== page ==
"Bedřich Fritta: Drawings from the Theresienstadt Ghetto"
Press Release, 15 May 2013
The Jewish Museum Berlin presents the first comprehensive exhibition dedicated to the Czech graphic artist and caricaturist Bedřich Fritta (1906–1944). Between 1942 and 1944, he secretly captured everyday life in the Theresienstadt ghetto in numerous drawings. When this was discovered, Fritta was charged with "atrocity propaganda," and was deported to Auschwitz in October 1944. He died there soon afterwards. Around 100 large ink drawings and sketches survived in hiding. Today they are in the possession of the artist’s son, Thomas Fritta-Haas.
As part of Berlin’s theme year "Diversity Destroyed," the Jewish Museum Berlin is presenting 38 of Fritta’s large ink drawings and many of his sketches.
Up to now, Bedřich Fritta’s works have been regarded mainly as historical documents. This exhibition, by contrast, focuses on the aesthetic techniques that Fritta deployed to interpret daily ghetto life. It reveals the diversity of his visual language and the extraordinary artistic quality of his work.
Commissions and resistance
Fritta was deported to Theresienstadt in 1941 at the age of 35, along with his wife Johanna and his son Tomáš, then barely a year old. A graphic designer and cartoonist from Prague, Fritta supervised the official drawing studio in the ghetto’s Jewish self-administration. Up to twenty imprisoned artists worked in the studio under SS orders, producing construction plans and propaganda material. They had access to ink and paper, and the "painters of Theresienstadt" used these materials to document the misery of everyday reality in the ghetto—clandestinely, and at the risk of their lives. Many of their artworks survived in safe hiding places. Fritta’s drawings were buried in a tin box in a farmyard shortly before his arrest.
A new perspective on Fritta’s works
As a trained draftsman, graphic designer, and caricaturist, Fritta had a solid grasp of his era’s predominant style. The officially commissioned drawings detail the ghetto’s infrastructure, idealizing its daily routine and masking its actual horror. In his "illegal" drawings, however, Fritta uses different artistic techniques to address the reality around him.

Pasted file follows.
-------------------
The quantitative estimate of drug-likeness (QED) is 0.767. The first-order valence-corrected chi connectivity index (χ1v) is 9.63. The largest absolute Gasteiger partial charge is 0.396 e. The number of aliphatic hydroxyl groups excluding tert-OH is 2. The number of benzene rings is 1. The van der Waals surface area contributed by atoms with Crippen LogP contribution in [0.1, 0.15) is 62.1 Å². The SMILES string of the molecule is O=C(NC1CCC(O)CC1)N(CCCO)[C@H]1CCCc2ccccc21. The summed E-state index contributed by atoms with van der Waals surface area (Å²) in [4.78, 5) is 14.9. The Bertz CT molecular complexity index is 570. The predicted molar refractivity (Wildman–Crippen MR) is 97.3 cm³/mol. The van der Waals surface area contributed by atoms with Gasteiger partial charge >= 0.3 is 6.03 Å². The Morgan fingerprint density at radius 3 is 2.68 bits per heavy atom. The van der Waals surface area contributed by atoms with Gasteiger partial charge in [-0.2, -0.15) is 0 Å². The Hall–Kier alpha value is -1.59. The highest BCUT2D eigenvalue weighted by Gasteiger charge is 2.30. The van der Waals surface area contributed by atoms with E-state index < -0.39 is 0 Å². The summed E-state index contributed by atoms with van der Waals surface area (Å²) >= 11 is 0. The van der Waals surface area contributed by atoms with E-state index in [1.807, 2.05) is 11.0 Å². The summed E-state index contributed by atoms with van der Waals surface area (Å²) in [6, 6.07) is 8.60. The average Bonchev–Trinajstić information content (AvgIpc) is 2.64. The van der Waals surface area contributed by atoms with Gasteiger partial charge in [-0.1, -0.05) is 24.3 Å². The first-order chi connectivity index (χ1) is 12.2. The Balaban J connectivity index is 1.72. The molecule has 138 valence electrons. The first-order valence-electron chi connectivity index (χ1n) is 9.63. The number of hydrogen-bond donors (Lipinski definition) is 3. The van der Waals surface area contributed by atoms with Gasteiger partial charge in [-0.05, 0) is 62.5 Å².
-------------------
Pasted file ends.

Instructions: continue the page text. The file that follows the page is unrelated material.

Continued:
The exhibition (17 May to 29 September 2013) explores the full spectrum of Fritta’s aesthetic expression. In the drawings displayed under the heading "Phantasmagorias," Fritta works with the visual language of the fantastic and the grotesque, reminiscent of Alfred Kubin’s macabre pictorial worlds.
The ink drawings, full of stark contrasts, elicit an Expressionist intensity. Bright highlights collide with the darkness of the ghetto’s sleeping quarters, courtyards, workshops, and streets. Fritta works with artificial lighting effects that were familiar from the movies.
Fritta’s background as a cartoonist is reflected in his pen drawings, with their fine, sharp lines. These works recall the formal language of socially critical Expressionists such as George Grosz or Otto Dix. Fritta uses them to harshly criticize the privileged life of the detainees classified as "prominent persons," and caricatures the ambitious "beautification campaign" mounted by the SS to deceive the international public about the ghetto’s real conditions. The "model settlement" with its cafés and stores becomes a farce, as rickety facades are propped up to hide the piles of corpses.
A picture book for his son Tommy
Bedřich Fritta gave his son Tomáš, known as Tommy, a picture book for his third birthday. In colorful illustrations, it traces Tommy’s daily life in Theresienstadt. But many of the drawings also enter a fantasy world, as father and son set off on imaginary journeys to foreign and exotic lands, or the artist explores different possible careers for the boy. Fritta wanted his little son to be able to imagine a world outside the ghetto. Tomáš was later given the book by his adoptive father Leo Haas, the only one of the "painters of Theresienstadt" to survive their discovery. After the war, he retrieved Fritta’s pictures and Tommy’s book from their hiding place.
Thanks to a special loan for the exhibition, the Jewish Museum Berlin is able to display the original picture book.
Today, Thomas Fritta-Haas lives in the West German town of Mannheim. He says of his father’s picture book: "The only thing that remains to me, that belongs to me, that was made for me alone, is my book, a book by my father. In that book I can feel him, his tears, his hope, his fear."